There are a number of things about the Myers-Briggs Type Indicator that make me uncomfortable, but they are not the ones that most psychologists go on about.... Read more »

Boyle, G.J. (1995) Myers-Briggs Type Indicator (MBTI): Some psychometric limitations. Australian Psychologist, 30(1), 71-74. info:/

  • April 27, 2010
  • 06:00 AM
  • 1,757 views

Maternal Excess Weight Stresses Oozytes

by Dr. Arya Sharma in Dr. Sharma's Obesity Notes

Substantially increased body weight can have a significant negative impact on female fertility. But how exactly can excess body weight affect reproductive function in women?... Read more »

  • April 27, 2010
  • 05:00 AM
  • 1,131 views

Single trees in agricultural systems give big boost to birds and bats

by Rob Goldstein in Conservation Maven

Conservationists often place the greatest value on protecting large contiguous habitat areas. However, as two new studies in the journal Biological Conservation show, single, isolated trees on agricultural lands can a give big boost to wildlife species...... Read more »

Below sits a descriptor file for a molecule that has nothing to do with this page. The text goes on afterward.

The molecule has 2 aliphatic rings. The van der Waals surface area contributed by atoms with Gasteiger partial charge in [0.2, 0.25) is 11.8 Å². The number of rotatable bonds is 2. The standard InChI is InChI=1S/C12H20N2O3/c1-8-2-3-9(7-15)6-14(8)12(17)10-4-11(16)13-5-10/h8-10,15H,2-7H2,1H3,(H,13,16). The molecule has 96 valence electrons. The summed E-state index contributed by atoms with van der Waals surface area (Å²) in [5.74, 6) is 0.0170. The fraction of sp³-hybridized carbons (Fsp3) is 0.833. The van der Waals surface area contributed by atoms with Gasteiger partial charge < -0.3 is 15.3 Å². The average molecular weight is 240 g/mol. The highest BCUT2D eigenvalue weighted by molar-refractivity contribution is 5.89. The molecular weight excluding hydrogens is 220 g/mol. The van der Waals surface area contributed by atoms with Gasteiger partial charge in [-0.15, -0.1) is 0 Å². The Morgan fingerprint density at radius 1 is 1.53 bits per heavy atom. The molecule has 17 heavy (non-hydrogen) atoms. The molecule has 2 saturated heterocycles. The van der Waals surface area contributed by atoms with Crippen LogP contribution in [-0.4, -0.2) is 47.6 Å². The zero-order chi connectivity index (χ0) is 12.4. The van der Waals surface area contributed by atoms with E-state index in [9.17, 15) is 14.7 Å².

Fischer, J., Stott, J., & Law, B. (2010) The disproportionate value of scattered trees. Biological Conservation. DOI: 10.1016/j.biocon.2010.03.030  

  • April 27, 2010
  • 02:11 AM
  • 2,184 views

Autobiographical Odor Memory

by Dr Shock in Dr Shock MD PhD


Everyone has experienced the recollection of memories by some smell or odor. Sometimes these memories have to be fetched from a long long time ago not without difficulty. Often smelling something nice makes me wonder of what it reminds me off. But is this also evidence based or just sentimental crap?
According to a recent review [...]


Related posts:How does short-term memory work in relation to long-term memory?
Sackeims letter to the editor about memory loss due to electroshock
Is Memory for........ Read more »

Larsson, M., & Willander, J. (2009) Autobiographical Odor Memory. Annals of the New York Academy of Sciences, 1170(1), 318-323. DOI: 10.1111/j.1749-6632.2009.03934.x  

  • April 26, 2010
  • 11:05 PM
  • 1,155 views

A plant virus that switched to vertebrates

by Vincent Racaniello in virology blog

Viruses can be transmitted to completely new host species that they have not previously infected. Usually host defenses stop the infection before any replication and adaptation can take place. On rare occasions, a novel population of viruses arises in the new host. These interspecies infections can sometimes be deduced by sequence analyses, providing a glimpse [...]... Read more »